Fermi National Accelerator Laboratory responds via Twitter to rumors that circulated earlier this week claiming its Tevatron accelerator may have discovered the elusive Higgs boson: “Let's settle this: the rumors spread by one fame-seeking blogger are just rumors. That's it.”
The New York Times reports on some unlikely results of experiments at the Tevatron, the particle accelerator at the Fermi National Accelerator Laboratory in Batavia, Ill. The new findings could shed light on why the universe has a preponderance of matter over antimatter, and therefore something rather than nothing.
Scientists take a step closer towards discovering what makes up the most mysterious stuff in the universe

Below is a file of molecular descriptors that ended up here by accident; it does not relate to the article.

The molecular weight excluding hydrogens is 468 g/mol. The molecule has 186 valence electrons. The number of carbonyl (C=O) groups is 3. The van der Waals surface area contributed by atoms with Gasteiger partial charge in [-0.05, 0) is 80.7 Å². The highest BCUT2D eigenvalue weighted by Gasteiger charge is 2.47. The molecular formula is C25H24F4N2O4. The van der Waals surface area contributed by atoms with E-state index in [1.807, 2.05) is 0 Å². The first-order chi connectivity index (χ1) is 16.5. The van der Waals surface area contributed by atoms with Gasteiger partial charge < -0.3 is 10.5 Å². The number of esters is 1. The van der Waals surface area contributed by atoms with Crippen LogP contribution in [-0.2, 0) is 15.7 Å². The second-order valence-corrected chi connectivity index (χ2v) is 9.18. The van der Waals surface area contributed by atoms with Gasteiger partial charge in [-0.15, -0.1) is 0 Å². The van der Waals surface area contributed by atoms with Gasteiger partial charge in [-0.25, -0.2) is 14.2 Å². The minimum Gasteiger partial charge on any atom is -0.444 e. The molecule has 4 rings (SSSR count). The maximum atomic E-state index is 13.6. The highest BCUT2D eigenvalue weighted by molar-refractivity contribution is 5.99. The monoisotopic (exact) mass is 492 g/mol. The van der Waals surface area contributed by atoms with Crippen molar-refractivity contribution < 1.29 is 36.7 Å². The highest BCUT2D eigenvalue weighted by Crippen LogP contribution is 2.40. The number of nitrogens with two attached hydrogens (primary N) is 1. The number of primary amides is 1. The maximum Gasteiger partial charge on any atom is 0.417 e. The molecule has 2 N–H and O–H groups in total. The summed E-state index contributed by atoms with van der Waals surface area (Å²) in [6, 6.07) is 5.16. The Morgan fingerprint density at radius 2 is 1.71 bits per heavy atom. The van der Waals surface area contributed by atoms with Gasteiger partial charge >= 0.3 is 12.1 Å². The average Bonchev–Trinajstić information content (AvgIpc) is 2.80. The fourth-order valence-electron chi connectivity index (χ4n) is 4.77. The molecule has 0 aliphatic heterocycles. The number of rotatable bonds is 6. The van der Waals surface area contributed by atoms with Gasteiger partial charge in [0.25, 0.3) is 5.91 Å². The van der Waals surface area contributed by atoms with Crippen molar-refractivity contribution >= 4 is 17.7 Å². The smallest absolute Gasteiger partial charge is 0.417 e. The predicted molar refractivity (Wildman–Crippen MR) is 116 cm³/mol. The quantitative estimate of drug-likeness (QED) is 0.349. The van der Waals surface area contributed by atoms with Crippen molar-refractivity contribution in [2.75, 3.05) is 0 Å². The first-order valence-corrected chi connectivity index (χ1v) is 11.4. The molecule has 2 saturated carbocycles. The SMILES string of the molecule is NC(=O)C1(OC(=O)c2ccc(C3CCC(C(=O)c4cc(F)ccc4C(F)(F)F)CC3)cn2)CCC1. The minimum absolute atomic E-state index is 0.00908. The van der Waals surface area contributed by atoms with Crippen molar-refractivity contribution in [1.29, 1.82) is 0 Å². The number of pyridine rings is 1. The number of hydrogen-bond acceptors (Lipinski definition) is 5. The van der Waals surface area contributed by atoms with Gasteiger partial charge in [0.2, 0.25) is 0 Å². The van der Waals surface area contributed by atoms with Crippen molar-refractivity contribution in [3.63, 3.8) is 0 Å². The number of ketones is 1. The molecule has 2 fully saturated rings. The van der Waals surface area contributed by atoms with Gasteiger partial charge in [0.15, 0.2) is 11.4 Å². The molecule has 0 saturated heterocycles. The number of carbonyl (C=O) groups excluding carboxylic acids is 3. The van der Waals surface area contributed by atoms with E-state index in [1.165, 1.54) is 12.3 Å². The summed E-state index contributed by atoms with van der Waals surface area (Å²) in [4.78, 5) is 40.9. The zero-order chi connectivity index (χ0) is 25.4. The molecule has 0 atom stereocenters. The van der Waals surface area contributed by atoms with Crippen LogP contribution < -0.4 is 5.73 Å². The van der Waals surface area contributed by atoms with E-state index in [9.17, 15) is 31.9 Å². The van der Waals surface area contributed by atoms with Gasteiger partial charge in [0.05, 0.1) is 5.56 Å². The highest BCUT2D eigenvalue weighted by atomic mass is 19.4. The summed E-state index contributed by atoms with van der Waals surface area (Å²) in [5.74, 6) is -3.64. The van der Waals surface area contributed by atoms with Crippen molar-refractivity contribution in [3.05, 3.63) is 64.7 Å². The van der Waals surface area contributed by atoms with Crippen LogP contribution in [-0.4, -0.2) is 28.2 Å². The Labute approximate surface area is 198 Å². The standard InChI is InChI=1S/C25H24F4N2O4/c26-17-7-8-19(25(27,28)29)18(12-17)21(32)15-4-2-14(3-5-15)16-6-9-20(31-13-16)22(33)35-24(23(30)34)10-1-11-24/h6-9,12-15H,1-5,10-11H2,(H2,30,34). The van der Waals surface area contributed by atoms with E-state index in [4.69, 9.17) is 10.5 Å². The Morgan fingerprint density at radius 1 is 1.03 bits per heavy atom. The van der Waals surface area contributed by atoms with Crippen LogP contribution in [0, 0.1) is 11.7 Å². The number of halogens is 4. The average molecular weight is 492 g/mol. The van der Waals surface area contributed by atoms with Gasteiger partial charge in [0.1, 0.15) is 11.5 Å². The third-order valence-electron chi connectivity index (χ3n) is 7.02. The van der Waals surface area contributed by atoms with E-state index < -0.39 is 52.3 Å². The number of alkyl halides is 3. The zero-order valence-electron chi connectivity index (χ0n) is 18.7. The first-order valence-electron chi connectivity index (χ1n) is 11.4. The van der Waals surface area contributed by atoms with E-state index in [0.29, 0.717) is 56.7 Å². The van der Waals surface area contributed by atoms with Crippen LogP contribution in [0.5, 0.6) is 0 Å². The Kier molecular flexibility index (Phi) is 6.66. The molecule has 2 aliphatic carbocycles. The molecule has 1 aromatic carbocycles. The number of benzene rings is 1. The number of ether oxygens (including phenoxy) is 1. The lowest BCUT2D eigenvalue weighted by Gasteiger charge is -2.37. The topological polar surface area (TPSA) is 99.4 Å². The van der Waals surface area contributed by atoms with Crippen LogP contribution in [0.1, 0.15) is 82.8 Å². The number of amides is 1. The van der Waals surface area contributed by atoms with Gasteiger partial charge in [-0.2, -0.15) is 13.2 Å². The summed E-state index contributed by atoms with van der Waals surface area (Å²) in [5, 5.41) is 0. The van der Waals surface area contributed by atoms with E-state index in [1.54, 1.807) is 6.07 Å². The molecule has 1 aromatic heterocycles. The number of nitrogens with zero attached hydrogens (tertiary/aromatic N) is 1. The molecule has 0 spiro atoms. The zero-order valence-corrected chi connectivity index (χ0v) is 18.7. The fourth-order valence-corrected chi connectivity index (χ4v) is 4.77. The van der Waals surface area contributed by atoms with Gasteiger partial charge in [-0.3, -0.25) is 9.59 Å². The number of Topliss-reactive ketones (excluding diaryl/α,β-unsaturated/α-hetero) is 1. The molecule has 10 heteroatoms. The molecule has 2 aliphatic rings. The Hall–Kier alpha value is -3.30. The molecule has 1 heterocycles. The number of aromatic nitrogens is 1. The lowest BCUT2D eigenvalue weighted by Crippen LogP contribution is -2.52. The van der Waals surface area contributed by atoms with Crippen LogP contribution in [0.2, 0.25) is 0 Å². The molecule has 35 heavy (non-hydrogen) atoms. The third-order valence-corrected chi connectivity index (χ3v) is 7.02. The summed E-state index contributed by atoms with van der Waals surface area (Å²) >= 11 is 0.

By Gregory Mone
Posted 03.05.2008 at 12:20 pm 4 Comments
The title of the paper might not jump out at the average science fan—Search for Axionlike Particles Using a Variable-Baseline Photon-Regeneration Technique—but the big idea behind the research certainly should. Physicists at Fermilab have designed an experiment to look for the particles that may make up dark matter—the elusive material that may make up most of the matter in the universe.
Five amazing, clean technologies that will set us free, in this month's energy-focused issue. Also: how to build a better bomb detector, the robotic toys that are raising your children, a human catapult, the world's smallest arcade, and much more.